Final Post





What Worked

  1. Fast-paced, random gameplay
  2. Checkpoints
  3. Controls (for some)
  4. Simple graphics
  5. Addictiveness

What Didn’t Work

  1. Power-ups/Power-downs
  2. Predetermined block formations
  3. Controls (for some)
  4. Random block falling (sometimes)

Biggest Challenges

  1. Mouse control
  2. Checkpoints
  3. Death feedback
  4. Movement tweaking

What We Learned

These things are hard:
  1. Good controls
  2. Good movement
  3. Pleasing everyone
These things are easy:
  1. Updates that make the game worse
  2. Adding useless features


Game Plan Recap

Our original goals was to create a game in which the player was escaping from the rising lava using quick movements and timely maneuvers to reach as high as possible. Overall, this goal was accomplished, creating a compelling play experience and achieving the game feel that we originally aimed for.

Discussion of Feature Set Targets


  • Jumping over blocks to avoid lava below

  • Scoring system to create addictive feel

  • Basic graphics

  • A power-up for jumping higher

We were able to accomplish all of our low-bar feature set targets. In particular the scoring system was very effective in creating the addictive feel that we wanted. In many of the play-tests, gamers would keep playing until someone was waiting for them because they wanted to beat the current high score so badly. One change that we made to the final build was removing power-ups. We fully implemented them in earlier renditions of the game, but ultimately decided that they did not contribute to the overall game feel and were more of a distraction than a high quality feature.


  • Block speed varies in challenging, but manageable way

  • High score leaderboard

  • Fancy animations for actions like jumping, wall jumping, lava death, squish death

  • Several power-ups for higher jumping, temporary invincibility, etc

  • Several power-downs for lower jumping, slower movement, etc

  • 5 second replay for how you died

  • Checkpoint block

As mentioned in the low-bar section, we implemented the power-ups, but ultimately removed them for the final build. The intelligence of block movements improved drastically throughout our different builds and when the checkpoint block was implemented, that helped alleviate the issue of blocks not stacking as fast as the lava. We eventually decided to vary the speed relative to how far the player had advanced above the lava. This helps keep the game challenging while allowing struggling players more opportunity to learn. We eventually decided that the high score leaderboard and 5 second replay were not necessary for the game.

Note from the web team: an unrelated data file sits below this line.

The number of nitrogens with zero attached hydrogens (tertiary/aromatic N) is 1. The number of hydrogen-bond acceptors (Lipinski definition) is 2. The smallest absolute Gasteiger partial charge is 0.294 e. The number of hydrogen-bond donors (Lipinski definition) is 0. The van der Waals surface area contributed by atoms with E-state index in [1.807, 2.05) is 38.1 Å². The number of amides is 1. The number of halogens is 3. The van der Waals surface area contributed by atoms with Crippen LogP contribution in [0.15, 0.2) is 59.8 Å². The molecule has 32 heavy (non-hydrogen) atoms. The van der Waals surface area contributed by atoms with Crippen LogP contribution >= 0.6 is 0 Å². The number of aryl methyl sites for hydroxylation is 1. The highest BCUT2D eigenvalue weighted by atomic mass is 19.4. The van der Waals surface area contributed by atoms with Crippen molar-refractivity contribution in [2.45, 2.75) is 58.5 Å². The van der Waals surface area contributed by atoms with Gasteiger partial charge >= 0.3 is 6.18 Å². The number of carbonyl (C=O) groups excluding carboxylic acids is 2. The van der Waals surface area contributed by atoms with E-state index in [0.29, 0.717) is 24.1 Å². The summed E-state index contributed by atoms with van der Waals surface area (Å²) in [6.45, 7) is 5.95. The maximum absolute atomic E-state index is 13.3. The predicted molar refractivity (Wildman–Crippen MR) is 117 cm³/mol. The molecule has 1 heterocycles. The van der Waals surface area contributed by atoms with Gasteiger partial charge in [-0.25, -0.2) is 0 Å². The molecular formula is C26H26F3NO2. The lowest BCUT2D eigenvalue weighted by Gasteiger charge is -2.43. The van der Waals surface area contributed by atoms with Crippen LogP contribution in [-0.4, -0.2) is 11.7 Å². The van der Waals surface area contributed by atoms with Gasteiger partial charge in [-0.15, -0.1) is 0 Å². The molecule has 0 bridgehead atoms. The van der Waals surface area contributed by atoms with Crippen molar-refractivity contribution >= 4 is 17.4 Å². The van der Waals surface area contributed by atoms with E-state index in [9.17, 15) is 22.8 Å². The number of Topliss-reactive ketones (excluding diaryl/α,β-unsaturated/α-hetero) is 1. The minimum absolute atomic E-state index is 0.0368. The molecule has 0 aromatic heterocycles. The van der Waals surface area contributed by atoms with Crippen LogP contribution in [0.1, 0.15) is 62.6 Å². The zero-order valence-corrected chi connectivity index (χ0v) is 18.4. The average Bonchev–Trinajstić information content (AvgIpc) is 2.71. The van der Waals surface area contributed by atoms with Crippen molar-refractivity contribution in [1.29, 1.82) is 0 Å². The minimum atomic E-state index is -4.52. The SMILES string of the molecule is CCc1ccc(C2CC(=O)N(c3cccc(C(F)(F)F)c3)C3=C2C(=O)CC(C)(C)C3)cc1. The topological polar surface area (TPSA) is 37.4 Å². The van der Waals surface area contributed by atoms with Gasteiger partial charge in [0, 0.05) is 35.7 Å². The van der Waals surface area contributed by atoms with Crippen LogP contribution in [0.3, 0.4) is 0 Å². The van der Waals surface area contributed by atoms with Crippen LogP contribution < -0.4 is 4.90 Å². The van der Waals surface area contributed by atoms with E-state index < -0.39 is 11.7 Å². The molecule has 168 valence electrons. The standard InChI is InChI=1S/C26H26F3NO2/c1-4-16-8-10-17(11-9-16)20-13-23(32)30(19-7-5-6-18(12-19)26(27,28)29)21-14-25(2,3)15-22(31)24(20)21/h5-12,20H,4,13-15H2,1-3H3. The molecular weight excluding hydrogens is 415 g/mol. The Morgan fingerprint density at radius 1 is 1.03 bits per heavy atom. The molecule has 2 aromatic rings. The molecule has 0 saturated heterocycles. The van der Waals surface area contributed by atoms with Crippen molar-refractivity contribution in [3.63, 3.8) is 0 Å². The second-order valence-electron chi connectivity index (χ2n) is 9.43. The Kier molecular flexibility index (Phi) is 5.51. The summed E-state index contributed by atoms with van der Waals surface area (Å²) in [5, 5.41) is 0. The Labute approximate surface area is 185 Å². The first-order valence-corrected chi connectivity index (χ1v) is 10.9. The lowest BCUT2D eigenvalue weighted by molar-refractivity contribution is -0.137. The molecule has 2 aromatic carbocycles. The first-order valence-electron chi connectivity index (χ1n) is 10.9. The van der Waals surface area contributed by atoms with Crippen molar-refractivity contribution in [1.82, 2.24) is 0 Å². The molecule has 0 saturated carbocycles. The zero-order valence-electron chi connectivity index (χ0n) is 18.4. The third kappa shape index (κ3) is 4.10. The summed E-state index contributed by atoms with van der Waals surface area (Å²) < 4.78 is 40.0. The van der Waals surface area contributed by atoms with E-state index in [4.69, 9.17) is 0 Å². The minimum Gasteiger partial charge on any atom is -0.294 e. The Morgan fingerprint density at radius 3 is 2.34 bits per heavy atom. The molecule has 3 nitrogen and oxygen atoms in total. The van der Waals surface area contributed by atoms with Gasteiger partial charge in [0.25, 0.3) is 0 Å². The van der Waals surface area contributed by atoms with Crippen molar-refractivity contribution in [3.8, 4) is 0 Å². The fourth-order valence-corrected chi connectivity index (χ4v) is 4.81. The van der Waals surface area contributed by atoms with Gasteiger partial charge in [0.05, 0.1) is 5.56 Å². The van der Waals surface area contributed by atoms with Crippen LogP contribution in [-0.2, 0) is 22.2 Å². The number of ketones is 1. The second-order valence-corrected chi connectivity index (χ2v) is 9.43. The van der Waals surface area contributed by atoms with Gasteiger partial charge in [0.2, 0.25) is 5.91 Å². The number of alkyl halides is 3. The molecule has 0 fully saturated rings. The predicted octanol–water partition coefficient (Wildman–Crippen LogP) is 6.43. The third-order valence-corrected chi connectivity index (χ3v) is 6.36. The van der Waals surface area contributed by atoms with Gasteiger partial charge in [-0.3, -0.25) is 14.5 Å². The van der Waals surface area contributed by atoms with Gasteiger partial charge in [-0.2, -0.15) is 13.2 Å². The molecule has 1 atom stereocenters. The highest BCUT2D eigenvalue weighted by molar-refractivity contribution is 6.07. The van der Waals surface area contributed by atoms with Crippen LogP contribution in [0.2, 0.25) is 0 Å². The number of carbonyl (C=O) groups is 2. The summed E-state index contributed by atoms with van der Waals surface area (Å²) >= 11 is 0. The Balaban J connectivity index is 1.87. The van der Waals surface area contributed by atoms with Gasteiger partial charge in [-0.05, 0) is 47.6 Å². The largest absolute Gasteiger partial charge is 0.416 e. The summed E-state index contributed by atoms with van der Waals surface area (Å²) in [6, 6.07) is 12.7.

• Block size and spawn location vary in challenging, but manageable way

  • Local multiplayer to compete for score, survival time

  • Advanced models for player and blocks

  • Many power-ups, including one for controlling block positioning

As discussed earlier, we improved the block size and spawning over each iteration of the game. We did not implement the local multiplayer. We did add walls outside of the lava pool. This improved the sense of depth in the game and created a visual cue for showing the player how quickly the lava was rising. We also added some polish features that weren’t discussed in our original design document like sound effects/background music and a title screen.

Discussion of Playtesting Feedback

Feedback Notes

  • Use WASD

  • Checkpoints

  • Death animations

  • Improve polish

  • Give sense of height

  • Try to chain wall jumps

  • Tighten controls/feels too floaty

  • Mouse control of camera

  • Don’t click for camera

Many of the feedback items were features that were in our original design document, but had not yet been implemented. We eventually implemented all of these features. The feedback also helped us realize that some of our planned features weren’t actually necessary/desired, like replays or a scoring leaderboard. Our playtesting helped us discover the need for walls to help the player understand how quickly the lava was rising. We also realized the potential for a great game moment if we could make it easier for players to do double wall jumps as the blocks were falling. This led us to tightening down the controls and improving camera control. Several people requested control of the camera and the ability as strafe as this is more analogous to typical PC gaming. We were able to implement this feature, but then received complaints in later playtests when we required a mouse button hold for camera control. We fixed this issue in our final build.


What We Would Change

Since we already had a working version of the game before we wrote the design doc, it might have been smart to do some basic playtesting to ask for feature suggestions. Then we might not have wasted time with power-ups that didn’t contribute much to the game, and instead spent our time adding more valuable features like level variety or just improving the tightness of the controls. One complaint in playtesting that was never thoroughly addressed was an issue with perceiving depth. Perhaps if we’d had more time, we would have added a more complex character model or changed the camera angle to alleviate that issue. Overall, we were very satisfied with our process for developing the game and how the final product turned out.

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